Peter: Yeah. And around 80% of public schools in the US are using Remind in some capacity. And so we’re not a product that’s used in a few civic regions. All across the board. One of my favorite things about working in Remind is meeting people and telling them where I work, and they recognize it.
They say, “Oh, I have that app, I use that app. I love it.” And I spent years and ads before this, and you know, I’ve been there and no one ever told me they were glad to see an ad. That’s never the case. And it’s been quite a rewarding experience coming in every day, and as you said, being part of this critical infrastructure. That’s a special thing.
Corey: I look forward to installing the app myself as my eldest prepares to enter public school in the fall. So, now at least I’ll have a hotline of exactly where to complain when I didn’t get the attendance message because, you know, there’s no customer quite like a whiny customer.
Peter: They’re still customers. [laugh]. Happy to have them.
Corey: True. We tend to be. I want to thank you for taking so much time out of your day to speak with me. If people want to learn more about what you’re up to, where’s the best place to find you?
Peter: So, from an engineering perspective at Remind, we have our blog, engineering.remind.com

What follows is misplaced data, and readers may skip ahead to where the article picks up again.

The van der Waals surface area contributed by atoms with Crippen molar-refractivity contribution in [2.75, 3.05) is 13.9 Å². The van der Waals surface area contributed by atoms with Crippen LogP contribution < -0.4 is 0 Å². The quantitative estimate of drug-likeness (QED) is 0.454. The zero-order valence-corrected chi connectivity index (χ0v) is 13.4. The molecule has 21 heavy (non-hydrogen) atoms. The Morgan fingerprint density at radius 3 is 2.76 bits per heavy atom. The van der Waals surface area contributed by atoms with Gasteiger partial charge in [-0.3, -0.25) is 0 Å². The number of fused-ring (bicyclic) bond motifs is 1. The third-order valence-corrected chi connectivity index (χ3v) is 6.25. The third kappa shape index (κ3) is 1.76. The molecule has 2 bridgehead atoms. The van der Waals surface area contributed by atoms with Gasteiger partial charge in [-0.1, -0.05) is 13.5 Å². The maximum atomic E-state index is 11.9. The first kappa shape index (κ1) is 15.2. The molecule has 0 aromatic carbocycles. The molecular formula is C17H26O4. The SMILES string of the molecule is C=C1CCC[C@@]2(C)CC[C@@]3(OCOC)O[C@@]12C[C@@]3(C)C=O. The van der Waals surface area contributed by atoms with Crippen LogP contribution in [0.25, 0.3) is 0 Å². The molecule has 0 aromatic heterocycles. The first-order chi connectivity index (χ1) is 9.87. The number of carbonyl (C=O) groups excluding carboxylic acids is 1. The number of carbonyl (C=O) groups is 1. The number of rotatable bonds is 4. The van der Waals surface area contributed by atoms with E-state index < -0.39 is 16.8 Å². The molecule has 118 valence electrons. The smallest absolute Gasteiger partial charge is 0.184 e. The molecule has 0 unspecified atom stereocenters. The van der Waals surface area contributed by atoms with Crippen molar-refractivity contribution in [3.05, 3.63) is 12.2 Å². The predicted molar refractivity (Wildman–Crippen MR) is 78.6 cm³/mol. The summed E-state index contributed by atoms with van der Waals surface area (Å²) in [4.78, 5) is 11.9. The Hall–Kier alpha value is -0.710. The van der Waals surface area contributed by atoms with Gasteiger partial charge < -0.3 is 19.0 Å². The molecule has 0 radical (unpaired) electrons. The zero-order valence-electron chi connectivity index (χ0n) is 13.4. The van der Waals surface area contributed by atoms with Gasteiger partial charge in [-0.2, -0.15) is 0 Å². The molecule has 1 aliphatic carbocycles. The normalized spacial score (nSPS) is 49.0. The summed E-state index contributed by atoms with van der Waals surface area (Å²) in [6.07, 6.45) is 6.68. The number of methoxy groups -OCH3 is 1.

. If you want to reach out to me directly. I’m on LinkedIn
; good place to find me or you can just reach out over email directly, [email protected]
Corey: And we will put all of that into the show notes. Thank you so much for your time. I appreciate it.
Peter: Thanks, Corey.
Corey: Peter Hamilton, VP of Technology at Remind. This has been a promoted episode brought to us by our friends at Redis, and I’m Cloud Economist Corey Quinn. If you’ve enjoyed this podcast, please leave a five-star review on your podcast platform of choice, whereas if you’ve hated this podcast, please leave a five-star review on your podcast platform of choice, along with an angry and insulting comment that you will then hope that Remind sends out to 20 million students all at once.
Corey: If your AWS bill keeps rising and your blood pressure is doing the same, then you need The Duckbill Group. We help companies fix their AWS bill by making it smaller and less horrifying. The Duckbill Group works for you, not AWS. We tailor recommendations to your business and we get to the point. Visit duckbillgroup.com